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Rapid Journey Prototyping

As a product manager who also pitches in as a service designer at Noora Health, i sometimes do wonder how I could use most of the design methods I’m applying at my day job for myself.

Let’s take the methodology of Service Design Blueprinting for example. It involves outlining the front stage and back stage elements of all the actors involved in a system to make it lead to the intended action. For example, if you’re heading to a shop to buy medicines, the act of buying medicines is the front stage process. And the act of stocking the inventory with the required medicines from time to time is the backstage process.

This works GREAT for larger organisational processes but fails badly while outlining for our personal life. There is a laborious amount of work involved in putting all the pieces together and there might be some requirements of having something quick and easy.

Do we have a more less-technical, no-frills version of the Service Design Blueprint for our daily life?

Enter rapid journey prototyping. (I didn’t know how else to describe this process)

Let me take you through the process of this design method.

Step 1: What would the service design blueprint look like, if you were to outline everything verbally. No fancy sticky notes. No elaborate worksheets to fill up before attempting. Just your mind and your words.

Let me take you through a personal example: my marriage. They are much awaited event, not only for the bride and groom but also the family and friends. Each wedding has multiple events, which last for many days. We personally have planned to do a more cut down version, which was quite elaborately planned. Besides that, since it involved various ‘stakeholders’, and as everything had to be planned to a T, we had to do proper groundwork for things to come.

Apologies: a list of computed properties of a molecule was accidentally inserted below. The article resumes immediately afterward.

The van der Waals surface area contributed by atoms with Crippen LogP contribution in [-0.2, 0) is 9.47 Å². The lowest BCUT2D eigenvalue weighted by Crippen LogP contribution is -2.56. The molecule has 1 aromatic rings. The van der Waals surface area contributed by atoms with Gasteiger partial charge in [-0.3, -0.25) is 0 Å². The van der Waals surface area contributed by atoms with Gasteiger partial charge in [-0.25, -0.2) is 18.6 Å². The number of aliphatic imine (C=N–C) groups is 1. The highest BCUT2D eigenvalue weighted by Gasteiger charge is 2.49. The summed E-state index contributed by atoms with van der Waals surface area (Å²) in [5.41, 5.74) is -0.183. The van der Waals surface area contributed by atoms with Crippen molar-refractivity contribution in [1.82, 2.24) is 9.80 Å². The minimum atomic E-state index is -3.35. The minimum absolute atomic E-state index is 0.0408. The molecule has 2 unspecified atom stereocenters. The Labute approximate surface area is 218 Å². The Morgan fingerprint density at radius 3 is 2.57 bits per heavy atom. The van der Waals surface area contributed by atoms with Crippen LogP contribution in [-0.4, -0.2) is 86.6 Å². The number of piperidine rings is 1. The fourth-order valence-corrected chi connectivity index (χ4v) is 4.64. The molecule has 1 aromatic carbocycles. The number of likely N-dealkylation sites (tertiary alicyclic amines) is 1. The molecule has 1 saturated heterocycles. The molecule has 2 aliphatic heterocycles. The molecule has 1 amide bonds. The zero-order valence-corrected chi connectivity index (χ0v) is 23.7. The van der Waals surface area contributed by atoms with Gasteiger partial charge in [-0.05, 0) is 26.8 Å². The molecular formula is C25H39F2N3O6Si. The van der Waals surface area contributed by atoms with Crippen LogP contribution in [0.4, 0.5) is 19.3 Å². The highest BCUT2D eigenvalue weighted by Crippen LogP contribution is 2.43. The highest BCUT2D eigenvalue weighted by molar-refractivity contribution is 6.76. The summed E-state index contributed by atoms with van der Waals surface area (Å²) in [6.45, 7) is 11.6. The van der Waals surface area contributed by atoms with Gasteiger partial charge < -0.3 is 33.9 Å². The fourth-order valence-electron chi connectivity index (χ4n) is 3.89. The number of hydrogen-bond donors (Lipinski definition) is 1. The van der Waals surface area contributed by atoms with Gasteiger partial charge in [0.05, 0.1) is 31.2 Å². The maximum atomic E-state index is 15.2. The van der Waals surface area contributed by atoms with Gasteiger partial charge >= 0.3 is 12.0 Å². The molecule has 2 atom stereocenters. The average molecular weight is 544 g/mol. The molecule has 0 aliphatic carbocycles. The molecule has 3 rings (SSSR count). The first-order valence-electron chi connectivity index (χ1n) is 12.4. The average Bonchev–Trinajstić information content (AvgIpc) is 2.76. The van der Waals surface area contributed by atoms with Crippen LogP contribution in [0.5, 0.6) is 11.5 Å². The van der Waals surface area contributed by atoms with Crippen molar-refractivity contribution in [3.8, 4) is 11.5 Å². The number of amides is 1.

This is when I started emulating the journeys of all actors.

One by one.

Simulating various journeys

Taking a lead out of the walking in the user’s shoes example, you start simulating journeys of each and every actor involved in the event (marriage).

  • What does the journey of the bride look like?
  • What does the journey of the groom look like?

In this way, you start simulating the journeys of each and every actor in your head to see if the logistics and any backend processes need to be sorted.

Prioritising actors in sequence

In a marriage, there are obviously various actors involved so it would be wiser to first arrange the actors in the decreasing order of importance to achieve the goal: of marriage.

So, obviously the journeys of the bride and the groom are first covered in detail. This could be particularly zoomed in, or zoomed out based on the priority of the task (let’s say receiving the marriage certificate).

And then the other actors are outlined in sequence and their journeys are detailed out.

  • Bride’s father/mother
  • Groom’s father/mother
  • Relatives etc
  • Bride’s friends
  • Bridegroom’s friends

For more complicated systems, each and every system can outline actors of decreasing importance.

For instance, the marriage event itself has multiple sub-events. For a typical Hindu wedding, you have the muhurtham (ceremony), gathering, photography, wedding lunch, post-wedding photoshoot etc.

The simulation of journeys for various actors can be done for each and every such event if we have the time for it.

The whole benefit of this exercise is to unravel gaps in our project management/planning/logistics.

From ‘we don’t know what we don’t know’, we slowly reach a steady state where ‘we know what we don’t know’.

After that it’s just a matter of outlining the tasks to be completed and getting straight to execution!

This is technically what the Service blueprint does in a more structured fashion.

The essence is still the same.